I am afraid I am not qualified to answer the part of this question about becoming a vet, but the information on this website is useful and has been put together by experts, so I hope you find it a useful starting point: https://www.pdsa.org.uk/careers/how-to-become-a-vet.
For marine biology, I would say that this guide from the National Aquarium is a good one, summarising what sorts of A levels and other qualifications and experiences can be helpful. I also like how honest it is, as I have to say I was a lot more seasick than I expected to be on my first trip working on a research vessel and I also wasn’t well-prepared for handling slimy worms in the lab! I feel so lucky to have studied marine ecology though, so definitely recommend it as a fascinating subject to study and work on, especially as you meet and work with such friendly people. The work varies, from computer-based mapping and statistics to ship and lab-based practical work (as summarised in the image above), which means that you tend to meet people who aren’t afraid to get their hands dirty and who really enjoy being out in nature. As it is quite a specialist subject, everyone seems to be incredibly passionate about it, which also adds to the lovely sense of community you feel when working in marine science.
I hope you don’t mind me sharing my personal career pathway, in case it is helpful as a reference, as I did not have a ‘traditional’ route into marine biology, and I know many others who now work as marine biologists but didn’t have the ‘ideal’ starting point described on the National Aquarium guide. My main piece of advice is to pursue the subject that you love and find interesting, and not to worry if you cannot take specific A levels for any reason. It is great if you do know which career you’d like to pursue now and can plan accordingly (e.g. Biology looks like a good choice for being a vet or a marine biologist), but try not to worry if plans don’t work out right away. The doors to different careers are rarely completely closed. Marine biology is something you can move into from various entry points if you are willing to commit to some extra studying, volunteering, or work experience along the way.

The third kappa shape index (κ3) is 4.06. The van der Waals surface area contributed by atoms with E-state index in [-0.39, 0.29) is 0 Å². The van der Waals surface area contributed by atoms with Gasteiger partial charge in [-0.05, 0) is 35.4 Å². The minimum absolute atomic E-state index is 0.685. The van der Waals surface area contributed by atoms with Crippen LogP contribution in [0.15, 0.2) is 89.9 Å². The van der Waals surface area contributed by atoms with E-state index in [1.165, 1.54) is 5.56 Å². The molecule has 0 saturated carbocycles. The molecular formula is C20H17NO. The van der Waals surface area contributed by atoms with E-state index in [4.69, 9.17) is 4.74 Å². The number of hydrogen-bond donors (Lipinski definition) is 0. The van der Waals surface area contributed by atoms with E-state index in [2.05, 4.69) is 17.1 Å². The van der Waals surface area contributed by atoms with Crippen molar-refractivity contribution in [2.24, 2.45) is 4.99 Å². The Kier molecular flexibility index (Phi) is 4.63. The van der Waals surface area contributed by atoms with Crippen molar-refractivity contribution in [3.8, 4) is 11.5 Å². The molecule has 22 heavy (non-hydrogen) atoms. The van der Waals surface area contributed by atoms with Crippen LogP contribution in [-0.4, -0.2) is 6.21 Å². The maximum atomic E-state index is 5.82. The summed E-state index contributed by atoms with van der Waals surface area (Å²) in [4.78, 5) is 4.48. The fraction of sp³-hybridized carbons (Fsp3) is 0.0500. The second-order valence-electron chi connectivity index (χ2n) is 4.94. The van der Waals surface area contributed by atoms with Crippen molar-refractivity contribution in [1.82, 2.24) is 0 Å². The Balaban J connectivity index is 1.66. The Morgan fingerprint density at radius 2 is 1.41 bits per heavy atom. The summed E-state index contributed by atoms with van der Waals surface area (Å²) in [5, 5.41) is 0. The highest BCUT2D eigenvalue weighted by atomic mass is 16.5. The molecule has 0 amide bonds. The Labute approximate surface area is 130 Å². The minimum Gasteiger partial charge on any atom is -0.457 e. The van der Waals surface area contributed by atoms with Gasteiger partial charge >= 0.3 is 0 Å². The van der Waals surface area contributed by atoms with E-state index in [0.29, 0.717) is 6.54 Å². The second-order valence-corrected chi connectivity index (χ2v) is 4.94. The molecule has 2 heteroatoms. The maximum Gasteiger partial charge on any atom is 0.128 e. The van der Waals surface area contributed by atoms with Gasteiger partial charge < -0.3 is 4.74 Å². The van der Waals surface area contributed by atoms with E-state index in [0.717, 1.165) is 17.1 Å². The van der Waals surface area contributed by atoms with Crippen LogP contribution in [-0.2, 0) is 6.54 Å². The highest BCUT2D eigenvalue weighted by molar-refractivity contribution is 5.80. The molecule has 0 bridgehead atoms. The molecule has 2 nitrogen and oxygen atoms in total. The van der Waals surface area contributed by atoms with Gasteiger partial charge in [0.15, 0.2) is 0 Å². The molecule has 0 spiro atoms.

The routes into marine biology can vary a lot. For example, I have a PhD in deep-sea ecology but started off studying English Literature, French, and Geography at A level, later pursuing Geography for an undergraduate degree. For me, the route into marine biology was not a straightforward one. I chose to study Geography at University and never really knew that marine biology was an option until I visited the University of Southampton on an ‘Open Day’ and heard about the National Oceanography Centre and the courses offered at the School of Ocean and Earth Science based there. I didn’t have the right A levels to pursue marine biology straight away. Instead, after a year of working hard to prove myself at Southampton, I asked a course leader if I could swap some of my modules to oceanography ones, and they agreed, as long as I took an additional Maths class. I started in physical oceanography (learning the physics behind how the oceans work), before then applying to do a postgraduate (Masters) degree in Oceanography, which enabled me to take marine biology and ecology courses for the first time. I was also very fortunate on that course to have kind and open mentors. Dr Jon Copley, for example, let me take on a marine ecology research project, despite my lack of biology background, and I was hooked (and why I later applied to study for a PhD in deep-sea ecology).
I wish you all the best with your career and hope that I have helped to answer your question, but please do feel free to get in touch again if you have any further questions!
For now, I can recommend checking out the websites of some of my early marine biology mentors, as they share some great information and videos showcasing life as deep-sea ecologists and what working as a marine biologist can involve: